I move blearily onto (what I assume is) page 4, which is a list of "CLASSROOM STAND OPERATING PROCEDURES" because at Hampstead we don't have enough chairs, and we'd hate to treat people unequally. Tell you what, person who 'wrote' this, have our ARD for your title, and let the candid maths teacher on page 4 sit down. Point 4 of the list states that "seating plans based on Grouping for Learning are compulsory in all lessons." which is certainly the first we, as students, and probably many teachers, will have heard of that. I don't remember compulsory seating plans, let alone them being setted, which is by far the hidden meaning behind 'Grouping for Learning' (such Ingrish Literachur skillz). We know of many classes that do not have seating plans, because some classes aren't made up of five-year-olds, and so don't have the joy of an idiot table.

Point 6 states that "Students are expected to be in lessons within 2 minutes of the lesson starting or deemed late". Firstly, there's a 'will be' missing in that sentence, and secondly that's simply not true. The general rule is five minutes to get to lessons, because Hampstead is actually quite large, and may take more than 2 minutes to get from one end to the other, especially with 1,300 other students doing the same. In fact, late marks only come in at 8:45 for registration, a whole ten minutes after the gate closes, because even the SLT have to acknowledge what a stupid waste of time it is.

Point 10 states that "Students may drink water with the member of staff's consent". Piss off. If I'm going to take a sip of water in class I don't need to inform the nearest adult of my liquid-based intermission from learning, and wait for their go-ahead. They will probably be too busy doing this pastime called teaching to even care.

Under the section entitled "Rules" on (I think) page 5, it simply said:

  • Clear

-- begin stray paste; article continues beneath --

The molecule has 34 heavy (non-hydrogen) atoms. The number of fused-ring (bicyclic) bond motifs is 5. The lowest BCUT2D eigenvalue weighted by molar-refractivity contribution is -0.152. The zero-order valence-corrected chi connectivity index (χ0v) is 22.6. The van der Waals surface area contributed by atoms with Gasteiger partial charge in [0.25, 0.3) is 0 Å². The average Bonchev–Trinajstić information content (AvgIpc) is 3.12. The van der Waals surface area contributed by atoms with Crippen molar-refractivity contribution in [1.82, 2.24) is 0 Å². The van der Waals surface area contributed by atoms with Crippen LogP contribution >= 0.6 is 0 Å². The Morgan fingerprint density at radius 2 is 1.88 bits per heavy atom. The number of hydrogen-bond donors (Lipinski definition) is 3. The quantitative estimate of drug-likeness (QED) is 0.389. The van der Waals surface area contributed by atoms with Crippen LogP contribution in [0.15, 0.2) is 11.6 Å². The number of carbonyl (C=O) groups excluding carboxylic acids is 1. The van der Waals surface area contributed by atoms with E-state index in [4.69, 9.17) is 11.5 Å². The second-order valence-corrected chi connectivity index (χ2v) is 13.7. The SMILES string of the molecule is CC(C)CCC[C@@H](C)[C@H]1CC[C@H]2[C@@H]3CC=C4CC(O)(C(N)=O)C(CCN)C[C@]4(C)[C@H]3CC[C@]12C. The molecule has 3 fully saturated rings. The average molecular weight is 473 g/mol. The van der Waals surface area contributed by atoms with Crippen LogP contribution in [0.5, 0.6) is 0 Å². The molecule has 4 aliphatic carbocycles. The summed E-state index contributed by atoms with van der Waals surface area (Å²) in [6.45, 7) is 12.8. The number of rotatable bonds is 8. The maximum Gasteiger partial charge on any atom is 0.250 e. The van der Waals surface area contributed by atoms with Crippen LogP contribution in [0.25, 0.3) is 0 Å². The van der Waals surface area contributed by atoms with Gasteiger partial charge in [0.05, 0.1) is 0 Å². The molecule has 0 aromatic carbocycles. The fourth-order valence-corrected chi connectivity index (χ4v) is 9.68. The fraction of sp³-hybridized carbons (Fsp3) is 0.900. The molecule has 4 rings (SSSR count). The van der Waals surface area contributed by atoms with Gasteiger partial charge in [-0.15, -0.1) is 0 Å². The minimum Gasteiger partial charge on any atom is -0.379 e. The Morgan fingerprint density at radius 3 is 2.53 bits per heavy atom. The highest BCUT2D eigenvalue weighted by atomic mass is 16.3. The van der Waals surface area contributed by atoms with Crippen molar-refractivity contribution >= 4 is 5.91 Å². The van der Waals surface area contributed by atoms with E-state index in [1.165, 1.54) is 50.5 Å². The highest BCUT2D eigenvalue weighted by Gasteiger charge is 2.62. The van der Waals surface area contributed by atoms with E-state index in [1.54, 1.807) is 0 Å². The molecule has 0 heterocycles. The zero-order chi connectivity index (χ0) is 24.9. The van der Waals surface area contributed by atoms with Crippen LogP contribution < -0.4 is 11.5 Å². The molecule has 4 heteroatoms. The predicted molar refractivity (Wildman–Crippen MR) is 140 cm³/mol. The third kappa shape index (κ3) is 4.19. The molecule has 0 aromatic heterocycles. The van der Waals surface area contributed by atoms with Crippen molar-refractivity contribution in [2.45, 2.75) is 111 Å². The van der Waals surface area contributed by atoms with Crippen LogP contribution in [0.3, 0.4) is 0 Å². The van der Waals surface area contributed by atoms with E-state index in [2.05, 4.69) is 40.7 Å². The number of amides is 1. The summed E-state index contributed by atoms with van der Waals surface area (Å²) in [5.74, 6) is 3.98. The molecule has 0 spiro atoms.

• Fair
  • Few
  • Relevant
What? Those aren't rules, they're words. 

There is the usual uniform bollocks on (maybe) Page 7, but one thing that does get me is that is says "The use of 'hoodies' are not permitted" which is just not true. Hoodies are permitted under the Uniform Policy, so long as you are wearing them outside over your blazer (which, again, seems stupid, because then you just can't see the uniform. Rather defeats the point).

Also, another faux pas under 'Electronic Devices', saying that if a "device is seen or heard, it must be confiscated". This is untrue; as per the school rules, as like any good child, the devices must be seen but not heard to be confiscated. Whether or not you have to produce your device if it goes off is down to the discretion of the teacher. Under the 'Student Planner' there were some hilarious suggested uses, that I don't think any student has ever done, apart from on day 1 of Year 7 when it's all tutor periods and nothing to do. Below are some of the suggestions:

  • Keep a diary of each day's events
  • Record their achievements and responsibilities in and out of school
  • Record their commendations
  • Help them plan their time

1 comment:

  1. looool I remember when we found that